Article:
Most of you do not like to probe the patients to see if they have questions. I think it is because you are afraid that they will! It is much better to answer their questions clinically so they are knowledgeable about what they need, as opposed to asking several questions to the Schedule Coordinator, who was not in the treatment room when you presented to the patient.
Your Schedule Coordinator will ask her how her visit was, maybe thank her again for coming to see you, and then ask her if 10am on Tuesday will be convenient for her. She does NOT ask, “Would you like to schedule this now?” We always assume that the answer is “yes” until the patient says “no.” The financial arrangements are made for this upcoming visit and the patient is dismissed. We have a “yes!” We’ve achieved our goal.
If the Schedule Coordinator had presented the $2,500 treatment plan - even though she may have said that the patient can work through it in phases - all the patient might have heard is $2,500 and she only wanted her teeth cleaned.
Let’s just get to “yes!”
Scripting for Periodontal Maintenance
As Business/Financial/Insurance Coordinators, we are constantly asked questions in regards to billing dental insurance for preventive teeth cleanings (prophylaxis) versus periodontal maintenance. Clinicians know the difference between the two services and are relied upon to relay the information to the patient. Often the patient’s next response is “Does my insurance pay for it?” At this point, the patient is transitioned to the front desk for answers and for scheduling. Before the patient is transferred to the desk, the clinical team needs to make sure that the education process is complete and that the patient understands the consequences of not complying with recommended treatment protocols. The uninformed patient that has had scaling and root planing often thinks they can go back to regular cleanings.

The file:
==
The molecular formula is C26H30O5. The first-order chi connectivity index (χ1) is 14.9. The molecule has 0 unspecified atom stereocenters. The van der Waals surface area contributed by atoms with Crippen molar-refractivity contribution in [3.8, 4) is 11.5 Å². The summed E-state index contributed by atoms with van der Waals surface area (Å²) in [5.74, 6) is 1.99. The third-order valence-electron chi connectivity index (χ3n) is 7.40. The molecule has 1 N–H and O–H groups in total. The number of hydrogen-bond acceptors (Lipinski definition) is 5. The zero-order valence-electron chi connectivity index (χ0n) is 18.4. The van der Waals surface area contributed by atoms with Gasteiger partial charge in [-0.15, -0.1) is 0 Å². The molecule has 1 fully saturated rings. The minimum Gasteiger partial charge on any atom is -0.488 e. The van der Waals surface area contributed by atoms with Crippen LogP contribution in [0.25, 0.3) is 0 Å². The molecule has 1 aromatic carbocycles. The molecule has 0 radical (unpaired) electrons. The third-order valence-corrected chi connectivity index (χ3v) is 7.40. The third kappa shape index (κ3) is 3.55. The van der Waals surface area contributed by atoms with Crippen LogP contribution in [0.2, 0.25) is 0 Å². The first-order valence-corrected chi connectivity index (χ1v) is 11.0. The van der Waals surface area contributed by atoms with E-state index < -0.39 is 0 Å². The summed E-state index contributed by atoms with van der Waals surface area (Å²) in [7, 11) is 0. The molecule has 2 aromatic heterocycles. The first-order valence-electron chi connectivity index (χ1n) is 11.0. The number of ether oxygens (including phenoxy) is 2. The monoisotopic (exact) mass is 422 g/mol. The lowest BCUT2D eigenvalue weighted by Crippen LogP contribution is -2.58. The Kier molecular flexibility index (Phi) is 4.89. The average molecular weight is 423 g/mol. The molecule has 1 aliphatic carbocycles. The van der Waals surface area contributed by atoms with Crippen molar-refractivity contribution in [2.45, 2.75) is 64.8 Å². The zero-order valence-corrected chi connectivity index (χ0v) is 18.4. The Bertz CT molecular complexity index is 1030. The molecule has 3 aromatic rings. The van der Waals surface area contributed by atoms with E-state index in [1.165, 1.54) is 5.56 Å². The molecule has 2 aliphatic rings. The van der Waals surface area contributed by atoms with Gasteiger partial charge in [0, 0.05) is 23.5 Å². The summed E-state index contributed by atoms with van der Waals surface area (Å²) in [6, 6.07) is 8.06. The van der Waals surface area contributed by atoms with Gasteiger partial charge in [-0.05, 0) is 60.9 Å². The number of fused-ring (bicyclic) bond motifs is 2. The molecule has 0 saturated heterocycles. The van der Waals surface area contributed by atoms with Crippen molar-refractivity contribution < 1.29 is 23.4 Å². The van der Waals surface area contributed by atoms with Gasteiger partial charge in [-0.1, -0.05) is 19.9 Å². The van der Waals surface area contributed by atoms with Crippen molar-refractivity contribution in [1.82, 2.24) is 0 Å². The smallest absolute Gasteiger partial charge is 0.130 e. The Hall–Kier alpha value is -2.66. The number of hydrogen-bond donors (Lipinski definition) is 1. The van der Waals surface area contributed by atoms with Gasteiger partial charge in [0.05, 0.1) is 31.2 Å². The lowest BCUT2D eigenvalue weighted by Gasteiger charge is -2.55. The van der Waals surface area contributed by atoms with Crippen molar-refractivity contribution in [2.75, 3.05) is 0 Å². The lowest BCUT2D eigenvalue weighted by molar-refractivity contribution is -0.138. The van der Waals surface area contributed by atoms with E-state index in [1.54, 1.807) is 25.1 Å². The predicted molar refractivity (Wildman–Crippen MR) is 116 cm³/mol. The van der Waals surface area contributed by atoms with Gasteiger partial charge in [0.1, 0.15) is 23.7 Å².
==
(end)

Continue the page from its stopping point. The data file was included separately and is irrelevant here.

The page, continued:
Unfortunately, patients with a low trust of dentists or with the belief system of eventually losing their teeth look to the insurance company to validate whether their care is “necessary” or not. Being prepared by anticipating this question is your best defense. Know enough about the differences between a preventive service such as a “regular” cleaning and a therapy treatment, as in the periodontal maintenance visit. To be convincing to motivate the patient is important as patients tend to ask for information they have already received from the clinical staff.
Some suggested scripting would be as follows: